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South Carolina Supreme Court

From Wikipedia, the free encyclopedia

Supreme Court of South Carolina
SCSupreme CourtSeal.jpg
Established1841
LocationColumbia
Motto"NIL ULTRA"
Composition methodElection by the General Assembly
Authorized byS.C. Const. art. V, §§ 1-2
Appeals toSupreme Court of the United States
Judge term lengthTen years, staggered
Number of positions5
WebsiteSupreme Court
Chief Justice
CurrentlyDonald W. Beatty
SinceFebruary 1, 2017
Lead position ends2027
Jurist term ends2024

The South Carolina Supreme Court is the highest court in the U.S. state of South Carolina. The court is composed of a Chief Justice and four Associate Justices.[1][2]

Selection of Justices

Judges are selected by the legislature of South Carolina to serve terms of ten years.[2][3] There is no prohibition against justices serving multiple terms on the court.[3] However, there is a mandatory retirement age of 72 for state trial judges and state appellate judges in South Carolina.[4]

Current Justices of the Court

Justice Born Joined the Court Current term ends Reaches age 72 Law School
Donald W. Beatty, Chief Justice 1952 (age 67–68) May 23, 2007 (as Associate Justice}
February 1, 2017 (as Chief)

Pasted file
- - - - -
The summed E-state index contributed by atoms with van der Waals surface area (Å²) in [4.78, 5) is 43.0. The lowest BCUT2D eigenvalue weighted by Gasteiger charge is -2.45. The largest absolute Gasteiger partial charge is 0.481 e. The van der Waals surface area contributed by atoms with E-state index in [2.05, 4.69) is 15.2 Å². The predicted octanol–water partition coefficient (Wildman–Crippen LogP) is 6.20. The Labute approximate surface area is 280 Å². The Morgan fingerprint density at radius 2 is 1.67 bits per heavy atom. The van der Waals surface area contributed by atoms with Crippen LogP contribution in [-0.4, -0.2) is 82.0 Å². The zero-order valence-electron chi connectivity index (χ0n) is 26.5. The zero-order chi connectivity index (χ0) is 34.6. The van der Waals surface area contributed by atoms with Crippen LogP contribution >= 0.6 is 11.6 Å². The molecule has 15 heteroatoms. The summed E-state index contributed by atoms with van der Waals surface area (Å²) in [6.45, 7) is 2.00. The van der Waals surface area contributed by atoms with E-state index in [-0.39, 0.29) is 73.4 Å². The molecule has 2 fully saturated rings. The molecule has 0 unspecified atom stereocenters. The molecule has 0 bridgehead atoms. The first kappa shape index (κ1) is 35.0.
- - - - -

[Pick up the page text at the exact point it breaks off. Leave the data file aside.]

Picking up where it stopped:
2024 2024 South Carolina
John W. Kittredge (1956-09-28) September 28, 1956 (age 63) August 1, 2008 2028 2028 South Carolina
Kaye Gorenflo Hearn (1950-01-30) January 30, 1950 (age 70) January 14, 2010 2020 2022 South Carolina
John Cannon Few (1963-04-09) April 9, 1963 (age 57) January 1, 2016 2026 2035 South Carolina
George C. James (1960-06-02) June 2, 1960 (age 60) February 2017 2030 2032 South Carolina

For a list of previous justices see List of justices of the South Carolina Supreme Court.

Jurisdiction

The court enjoys both original and appellate jurisdiction. It enjoys exclusive appellate jurisdiction for all state cases regarding the death penalty, state utility rates, judgments involving public bonded indebtedness and elections, and orders limiting state grand juries and relating to abortions by minors. Original jurisdiction pertains to the issuance writs including mandamus, certiorari, and very extraordinary bills.[5]